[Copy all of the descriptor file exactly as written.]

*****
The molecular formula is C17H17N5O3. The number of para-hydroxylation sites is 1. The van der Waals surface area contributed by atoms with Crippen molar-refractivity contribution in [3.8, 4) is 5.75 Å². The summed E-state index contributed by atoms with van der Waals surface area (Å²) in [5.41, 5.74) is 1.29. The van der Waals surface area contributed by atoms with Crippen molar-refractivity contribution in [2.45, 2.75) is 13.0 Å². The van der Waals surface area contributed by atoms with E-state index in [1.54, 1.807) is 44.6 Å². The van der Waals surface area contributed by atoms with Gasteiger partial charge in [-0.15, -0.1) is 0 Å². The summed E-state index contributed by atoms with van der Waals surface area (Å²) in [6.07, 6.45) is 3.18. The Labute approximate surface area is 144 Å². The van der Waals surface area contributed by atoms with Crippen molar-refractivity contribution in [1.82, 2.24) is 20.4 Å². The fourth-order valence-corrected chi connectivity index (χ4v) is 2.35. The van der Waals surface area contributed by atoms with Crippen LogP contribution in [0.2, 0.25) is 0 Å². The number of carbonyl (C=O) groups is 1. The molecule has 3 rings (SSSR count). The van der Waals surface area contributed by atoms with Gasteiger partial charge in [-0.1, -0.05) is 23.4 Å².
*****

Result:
The molecular formula is C17H17N5O3. The number of para-hydroxylation sites is 1. The van der Waals surface area contributed by atoms with Crippen molar-refractivity contribution in [3.8, 4) is 5.75 Å². The summed E-state index contributed by atoms with van der Waals surface area (Å²) in [5.41, 5.74) is 1.29. The van der Waals surface area contributed by atoms with Crippen molar-refractivity contribution in [2.45, 2.75) is 13.0 Å². The van der Waals surface area contributed by atoms with E-state index in [1.54, 1.807) is 44.6 Å². The van der Waals surface area contributed by atoms with Gasteiger partial charge in [-0.15, -0.1) is 0 Å². The summed E-state index contributed by atoms with van der Waals surface area (Å²) in [6.07, 6.45) is 3.18. The Labute approximate surface area is 144 Å². The van der Waals surface area contributed by atoms with Crippen molar-refractivity contribution in [1.82, 2.24) is 20.4 Å². The fourth-order valence-corrected chi connectivity index (χ4v) is 2.35. The van der Waals surface area contributed by atoms with Crippen LogP contribution in [0.2, 0.25) is 0 Å². The number of carbonyl (C=O) groups is 1. The molecule has 3 rings (SSSR count). The van der Waals surface area contributed by atoms with Gasteiger partial charge in [-0.1, -0.05) is 23.4 Å².